Kabri Archaeological Project in Israel.
Professor Eric Cline continues to serve as co-director of the Kabri Archaeological Project in Israel, along with Assaf Yasur-Landau of the University of Haifa. During the 2019 summer excavation season, they found yet another room belonging to the wine storage complex in their Canaanite palace at the site, as well as evidence for another painted plaster floor, which remains to be uncovered in a future season. During spring 2019, a volume he edited with Assaf and Yorke Rowan was published by Cambridge University Press. Titled The Social Archaeology of the Levant: From Prehistory to the Present, it received the ASOR G. Ernest Wright Publication Award for the best edited volume published in the past two years.
In other book news, his volume Three Stones Make a Wall: The Story of Archaeology (Princeton University Press, 2017) has now been translated into Italian, Spanish, French, German, Turkish and Chinese (both simplified and complex), with additional translation rights sold for Czech. His previous volume, 1177 BC: The Year Civilization Collapsed (Princeton University Press, 2014), has now been translated into 14 languages to date, with an additional Arabic version due out soon. His next book, Digging Up Armageddon: The Search for the Lost City of Solomon, will be published by Princeton in March 2020.
Using cutting-edge imaging technology, Chris Rollston, associate professor of northwest Semitic languages and literature, is deciphering inscriptions on fragments of 2,000-year-old pottery excavated in Jordan. His work on the once presumed-lost pieces is shedding new light on a pivotal point in history. He was profiled in GW Today.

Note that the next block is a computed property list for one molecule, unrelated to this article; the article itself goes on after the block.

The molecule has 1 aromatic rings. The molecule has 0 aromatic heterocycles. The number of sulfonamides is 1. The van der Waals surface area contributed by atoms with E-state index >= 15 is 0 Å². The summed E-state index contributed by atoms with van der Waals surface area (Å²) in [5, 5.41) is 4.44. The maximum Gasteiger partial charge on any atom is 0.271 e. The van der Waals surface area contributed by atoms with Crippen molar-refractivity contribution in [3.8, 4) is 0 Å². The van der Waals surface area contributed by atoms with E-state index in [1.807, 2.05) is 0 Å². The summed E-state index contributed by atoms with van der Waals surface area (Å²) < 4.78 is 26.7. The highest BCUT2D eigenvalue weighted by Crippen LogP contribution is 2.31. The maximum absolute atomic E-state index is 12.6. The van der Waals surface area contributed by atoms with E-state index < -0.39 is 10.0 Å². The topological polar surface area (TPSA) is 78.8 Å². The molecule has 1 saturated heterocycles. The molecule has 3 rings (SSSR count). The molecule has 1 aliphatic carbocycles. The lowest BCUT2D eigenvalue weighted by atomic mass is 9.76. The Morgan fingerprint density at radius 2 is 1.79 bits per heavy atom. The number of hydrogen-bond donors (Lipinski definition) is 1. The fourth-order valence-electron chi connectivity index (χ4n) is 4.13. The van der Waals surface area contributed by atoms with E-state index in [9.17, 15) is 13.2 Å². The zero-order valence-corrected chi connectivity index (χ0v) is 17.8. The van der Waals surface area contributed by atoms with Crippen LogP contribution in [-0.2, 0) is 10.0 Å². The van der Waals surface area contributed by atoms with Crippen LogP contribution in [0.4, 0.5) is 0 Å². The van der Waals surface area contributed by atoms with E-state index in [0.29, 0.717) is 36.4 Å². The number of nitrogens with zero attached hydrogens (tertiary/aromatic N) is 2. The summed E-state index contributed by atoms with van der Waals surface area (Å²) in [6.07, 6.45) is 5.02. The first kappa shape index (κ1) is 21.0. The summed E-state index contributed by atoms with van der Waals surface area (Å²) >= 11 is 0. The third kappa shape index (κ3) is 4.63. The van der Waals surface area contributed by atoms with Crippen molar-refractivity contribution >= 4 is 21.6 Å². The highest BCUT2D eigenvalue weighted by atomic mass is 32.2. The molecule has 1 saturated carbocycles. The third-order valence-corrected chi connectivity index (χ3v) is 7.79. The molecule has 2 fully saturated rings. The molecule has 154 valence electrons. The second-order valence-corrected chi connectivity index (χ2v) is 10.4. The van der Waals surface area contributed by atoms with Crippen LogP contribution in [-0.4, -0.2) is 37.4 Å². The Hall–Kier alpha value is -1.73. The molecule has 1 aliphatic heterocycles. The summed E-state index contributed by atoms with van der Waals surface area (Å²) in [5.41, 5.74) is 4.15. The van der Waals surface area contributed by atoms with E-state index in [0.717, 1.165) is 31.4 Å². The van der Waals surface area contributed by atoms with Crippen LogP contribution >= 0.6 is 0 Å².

Chris Rollston, associate professor of northwest Semitic languages and literature, examines ostraca. He is using multispectral imaging to examine the pieces and their faded ink writing more closely.
Eric Cline received several honors: the 2019 ASOR G. Ernest Wright Publication Award for The Social Archaeology of the Levant; the National Geographic Society/CRE Grant for Tel Kabri; and was a AIA Norton Lecturer.
Jennifer Tobkin presented a paper titled "Muhammad ibn Dawud al-Isfahani and his Poetic Alter Ego the Man of Our Times" at the Great Lakes Adiban Society workshop in Bloomington, Ind.
Elizabeth Fisher was honored with a Latin Ovatio (Speech of Commendation) at the Fall Meeting of the Classical Association of the Atlantic States in Silver Spring, Md. Her service to the Washington area classics teachers and programs was cited. Emeritus Professor of Classics John Ziolkowski delivered the Ovatio in flawless Ciceronian Latin. She also published an open-access article In Greek, Roman, and Byzantine Studies 59 (2019) 714–736, titled "Natural Omens in Byzantine Literature: An Unpublished Translator’s Preface to a Brontologion (Petrop.Bibl.Publ. 575). In the classroom, Elizabeth is reading in Greek selections from Plato's Republic and Phaedo with seven students in Greek 2001 and 3001, a large Greek class in the context of U.S. college enrollments in Greek. She also celebrated 12 years as classical studies coordinator.
The Department of Classical and Near Eastern Languages & Literatures would like to gratefully acknowledge the following generous donors who made a gift to the department from January 1, 2019 – December 31, 2019.
+ Faculty/Staff | # Parent | ~ Student | * Friend
Ricardo Azze, BA ’19
Kelly Cook, BA ’01, JD ’04
Josh Eisen *
Kylie Madden BA ’17
801 22nd St. NW
Washington, DC 20052